But the publishing industry doesn’t get excited about those things. What the publishing industry wants to know is: “Could this book be a hit?” And the more excited you make them about its hit potential, the more likely you’ll be to sell the book. Moreover, if they do not sense that hit potential, they will not buy your book. They won’t request it, they won’t read it, and if they do read it, they’ll read it with an eye to rejecting it, rather than an eye to accepting it.

So the Cynical Guide has two objectives: one, it’s to build the above argument in a convincing manner; and two, it’s to reverse-engineer the industry’s own expectations and figure out what gets them excited. To this end, I write the book in the exact opposite way that most writing manuals are written. I don’t start with the manuscript, or even with the writer at all. I start with the acquiring editor: the human being, probably working in New York City, who is going to be deciding whether or not to try and buy your book. I look into her incentives. I look into what she needs the book to be. This is where I make the case that editors need books to be hits.

Then I go backwards: your agent, what do they need to get excited about a book? What makes them think a book can be pitched to editors as a potential hit? What gets them excited?

Then I write about the pitch: how can you look at the landscape and craft a pitch that will excite people–that will have them reading to accept, rather than reading to reject.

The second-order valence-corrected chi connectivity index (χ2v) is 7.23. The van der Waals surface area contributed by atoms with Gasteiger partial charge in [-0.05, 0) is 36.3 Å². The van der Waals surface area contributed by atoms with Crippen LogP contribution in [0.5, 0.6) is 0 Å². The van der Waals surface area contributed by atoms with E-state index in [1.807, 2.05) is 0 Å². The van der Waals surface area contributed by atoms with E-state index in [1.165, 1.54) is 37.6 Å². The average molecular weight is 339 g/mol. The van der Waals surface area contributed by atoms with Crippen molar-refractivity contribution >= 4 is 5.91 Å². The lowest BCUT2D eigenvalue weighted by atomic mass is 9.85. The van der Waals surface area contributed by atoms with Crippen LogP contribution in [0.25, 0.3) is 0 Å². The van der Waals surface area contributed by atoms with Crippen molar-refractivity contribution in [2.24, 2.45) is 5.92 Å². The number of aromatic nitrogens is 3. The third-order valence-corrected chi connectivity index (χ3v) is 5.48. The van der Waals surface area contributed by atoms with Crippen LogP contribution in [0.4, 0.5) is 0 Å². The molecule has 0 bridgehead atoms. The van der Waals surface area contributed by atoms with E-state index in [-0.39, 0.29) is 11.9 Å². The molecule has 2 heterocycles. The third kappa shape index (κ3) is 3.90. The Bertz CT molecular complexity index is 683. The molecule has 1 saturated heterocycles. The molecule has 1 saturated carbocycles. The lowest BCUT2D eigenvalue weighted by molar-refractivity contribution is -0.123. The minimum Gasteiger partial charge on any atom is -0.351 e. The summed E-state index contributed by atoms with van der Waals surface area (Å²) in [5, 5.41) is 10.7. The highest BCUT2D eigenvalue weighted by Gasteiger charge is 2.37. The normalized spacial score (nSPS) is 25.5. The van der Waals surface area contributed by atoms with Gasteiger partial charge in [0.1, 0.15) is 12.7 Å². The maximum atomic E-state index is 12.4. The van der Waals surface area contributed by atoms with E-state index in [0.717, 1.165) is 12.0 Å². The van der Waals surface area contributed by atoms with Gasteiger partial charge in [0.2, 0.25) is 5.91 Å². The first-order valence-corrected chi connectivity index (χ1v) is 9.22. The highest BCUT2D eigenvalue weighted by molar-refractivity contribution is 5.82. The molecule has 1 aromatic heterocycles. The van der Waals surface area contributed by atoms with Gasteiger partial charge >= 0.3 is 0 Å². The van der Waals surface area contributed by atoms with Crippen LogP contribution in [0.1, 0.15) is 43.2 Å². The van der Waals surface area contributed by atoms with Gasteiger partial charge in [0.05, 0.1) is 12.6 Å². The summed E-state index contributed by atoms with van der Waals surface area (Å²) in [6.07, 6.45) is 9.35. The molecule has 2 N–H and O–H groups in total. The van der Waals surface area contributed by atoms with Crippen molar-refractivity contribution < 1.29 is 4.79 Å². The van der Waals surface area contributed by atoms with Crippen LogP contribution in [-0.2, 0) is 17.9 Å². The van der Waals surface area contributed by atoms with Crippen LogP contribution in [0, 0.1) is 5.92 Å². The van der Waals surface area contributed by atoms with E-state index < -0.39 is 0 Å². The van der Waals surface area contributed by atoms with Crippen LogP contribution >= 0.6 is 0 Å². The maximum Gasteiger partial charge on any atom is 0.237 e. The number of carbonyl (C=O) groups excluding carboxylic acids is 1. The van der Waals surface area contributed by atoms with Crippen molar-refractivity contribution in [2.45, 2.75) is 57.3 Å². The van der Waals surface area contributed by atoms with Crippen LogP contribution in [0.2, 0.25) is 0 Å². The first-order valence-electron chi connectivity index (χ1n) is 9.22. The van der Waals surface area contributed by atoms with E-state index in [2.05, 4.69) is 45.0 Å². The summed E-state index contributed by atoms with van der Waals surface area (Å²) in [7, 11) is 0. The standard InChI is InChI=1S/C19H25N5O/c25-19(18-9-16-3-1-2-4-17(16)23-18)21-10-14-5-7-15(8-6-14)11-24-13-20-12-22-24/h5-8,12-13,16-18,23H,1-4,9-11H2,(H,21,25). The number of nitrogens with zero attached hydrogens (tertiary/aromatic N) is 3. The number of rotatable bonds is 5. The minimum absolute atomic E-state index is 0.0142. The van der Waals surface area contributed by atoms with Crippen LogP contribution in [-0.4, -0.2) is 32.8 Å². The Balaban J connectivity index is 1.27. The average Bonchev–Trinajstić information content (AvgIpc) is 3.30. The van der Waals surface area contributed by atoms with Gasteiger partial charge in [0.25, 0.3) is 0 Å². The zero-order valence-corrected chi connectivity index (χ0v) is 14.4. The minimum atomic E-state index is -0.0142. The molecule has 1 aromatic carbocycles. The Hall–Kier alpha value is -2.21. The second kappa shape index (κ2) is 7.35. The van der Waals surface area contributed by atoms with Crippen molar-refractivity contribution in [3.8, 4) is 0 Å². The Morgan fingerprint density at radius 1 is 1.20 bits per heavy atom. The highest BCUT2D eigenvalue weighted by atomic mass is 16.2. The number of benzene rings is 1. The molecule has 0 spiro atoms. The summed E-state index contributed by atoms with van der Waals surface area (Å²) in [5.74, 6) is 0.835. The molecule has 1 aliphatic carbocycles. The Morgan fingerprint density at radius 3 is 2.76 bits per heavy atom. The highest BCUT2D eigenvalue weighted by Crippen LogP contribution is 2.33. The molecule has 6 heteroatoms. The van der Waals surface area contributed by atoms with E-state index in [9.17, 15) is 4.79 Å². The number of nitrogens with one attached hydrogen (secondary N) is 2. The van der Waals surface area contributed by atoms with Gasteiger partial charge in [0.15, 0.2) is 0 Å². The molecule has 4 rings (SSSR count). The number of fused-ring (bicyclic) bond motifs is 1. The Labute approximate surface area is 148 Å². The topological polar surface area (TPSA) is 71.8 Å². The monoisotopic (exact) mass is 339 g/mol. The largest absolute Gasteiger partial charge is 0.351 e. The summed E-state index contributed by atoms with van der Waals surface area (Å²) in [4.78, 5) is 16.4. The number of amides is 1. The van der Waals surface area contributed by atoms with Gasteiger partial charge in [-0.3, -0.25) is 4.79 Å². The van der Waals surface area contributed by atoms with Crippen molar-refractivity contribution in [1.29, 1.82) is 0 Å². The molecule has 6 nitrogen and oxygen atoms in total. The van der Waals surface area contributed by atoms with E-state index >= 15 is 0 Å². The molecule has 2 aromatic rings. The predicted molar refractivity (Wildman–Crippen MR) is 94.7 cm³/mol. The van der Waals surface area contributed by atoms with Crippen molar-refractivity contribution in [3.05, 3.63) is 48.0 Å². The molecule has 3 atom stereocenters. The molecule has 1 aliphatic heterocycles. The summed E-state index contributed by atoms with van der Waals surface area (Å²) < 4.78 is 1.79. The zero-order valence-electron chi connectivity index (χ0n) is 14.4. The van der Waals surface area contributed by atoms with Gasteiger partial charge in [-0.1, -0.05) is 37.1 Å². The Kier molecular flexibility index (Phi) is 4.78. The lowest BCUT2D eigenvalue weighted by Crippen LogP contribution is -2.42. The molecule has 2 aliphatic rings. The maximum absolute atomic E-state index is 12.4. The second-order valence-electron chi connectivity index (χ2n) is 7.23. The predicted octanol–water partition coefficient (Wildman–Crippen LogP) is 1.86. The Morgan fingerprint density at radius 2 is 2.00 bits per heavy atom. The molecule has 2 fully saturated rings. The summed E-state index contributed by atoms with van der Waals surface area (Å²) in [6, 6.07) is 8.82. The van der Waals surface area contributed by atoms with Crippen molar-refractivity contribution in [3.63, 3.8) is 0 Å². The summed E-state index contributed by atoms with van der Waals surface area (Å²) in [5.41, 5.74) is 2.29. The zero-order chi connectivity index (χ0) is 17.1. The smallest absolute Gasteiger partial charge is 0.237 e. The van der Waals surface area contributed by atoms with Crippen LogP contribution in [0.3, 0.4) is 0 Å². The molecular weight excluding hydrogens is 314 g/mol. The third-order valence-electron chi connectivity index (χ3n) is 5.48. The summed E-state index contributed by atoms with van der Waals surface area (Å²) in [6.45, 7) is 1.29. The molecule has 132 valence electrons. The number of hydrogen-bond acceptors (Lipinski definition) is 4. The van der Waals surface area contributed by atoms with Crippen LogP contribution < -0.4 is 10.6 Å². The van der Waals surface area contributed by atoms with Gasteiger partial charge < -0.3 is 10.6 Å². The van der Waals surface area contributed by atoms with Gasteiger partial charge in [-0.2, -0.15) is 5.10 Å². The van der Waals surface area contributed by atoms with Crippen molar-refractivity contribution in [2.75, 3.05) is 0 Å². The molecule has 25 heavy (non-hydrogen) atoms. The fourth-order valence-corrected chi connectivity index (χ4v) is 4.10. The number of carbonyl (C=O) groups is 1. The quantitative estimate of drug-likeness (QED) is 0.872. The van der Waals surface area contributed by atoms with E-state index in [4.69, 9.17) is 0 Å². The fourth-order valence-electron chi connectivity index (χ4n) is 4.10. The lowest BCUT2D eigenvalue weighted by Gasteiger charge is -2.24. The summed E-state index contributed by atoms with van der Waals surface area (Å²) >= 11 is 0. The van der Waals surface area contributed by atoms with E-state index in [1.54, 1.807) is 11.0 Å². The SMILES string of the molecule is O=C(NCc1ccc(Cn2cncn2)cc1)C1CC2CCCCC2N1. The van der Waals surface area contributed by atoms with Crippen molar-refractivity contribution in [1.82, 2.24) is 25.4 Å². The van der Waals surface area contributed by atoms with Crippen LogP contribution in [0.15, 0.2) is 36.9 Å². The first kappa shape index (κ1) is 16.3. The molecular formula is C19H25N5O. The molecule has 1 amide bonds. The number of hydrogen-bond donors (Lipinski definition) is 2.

Then I write about the manuscript: how can you subtly revise the manuscript so that it pays off on the pitch, without losing the core of what interests you about the manuscript. Because the cynical guide is all about preserving your voice, your interests, and your integrity. It is not about writing to market: it’s about finding the intersection of what you can write and what the market will buy.

And finally I have a section about the writer’s life, and about how to hold onto your own voice and your own creativity.

What I lay out in the cynical guide isn’t a simple program. It’s not a worksheet. It’s not a set of steps. Instead it’s a worldview. A way of approaching your writing career so that you don’t experience the pain and disappointment of finding that your manuscript simply has no place in the market.

I genuinely think that writers need to hear some of this information. And I think the best and most creative writers need to hear it the most. Because when I was starting to write, people always said, “Just write. Focus on craft. Write the book you need to write.” There was no understanding of the market. And the problem is that every writer you’ve ever heard of obviously managing to find a place in the market for their writing. You never hear about the far greater number of writers who wrote good books whose chances were nil, right from the get-go, because the market had no room for them (or at least no room for them as they were pitched).

ANYWAYS, that’s what the Cynical Guide is. If you’re at all interested: you can preorder it on Amazon. I’m already hard at work too on a companion book, The Cynical Writer’s Guide To Literary Fiction, which is a book about what I’ve found to be the murkiest, most sought-after, and most inaccessible region of fiction publishing.

The literary fiction book is, if anything, going to be even better. When I told my wife about it, she said But you haven’t even publishing a literary novel yet. But it doesn’t matter. I know things. Moreover, I’ve started to understand how literary reputations are made and what determines which books get published and which don’t, which get acclaim and which don’t. Prestige publishing is, like the prestige ends of all business, extremely complicated, and it deals heavily in the murky territory of important peoples’ egos, but I think for that reason it’s all the more fascinating and worthy of explication. I’m making good progress and hope to have that out in six months!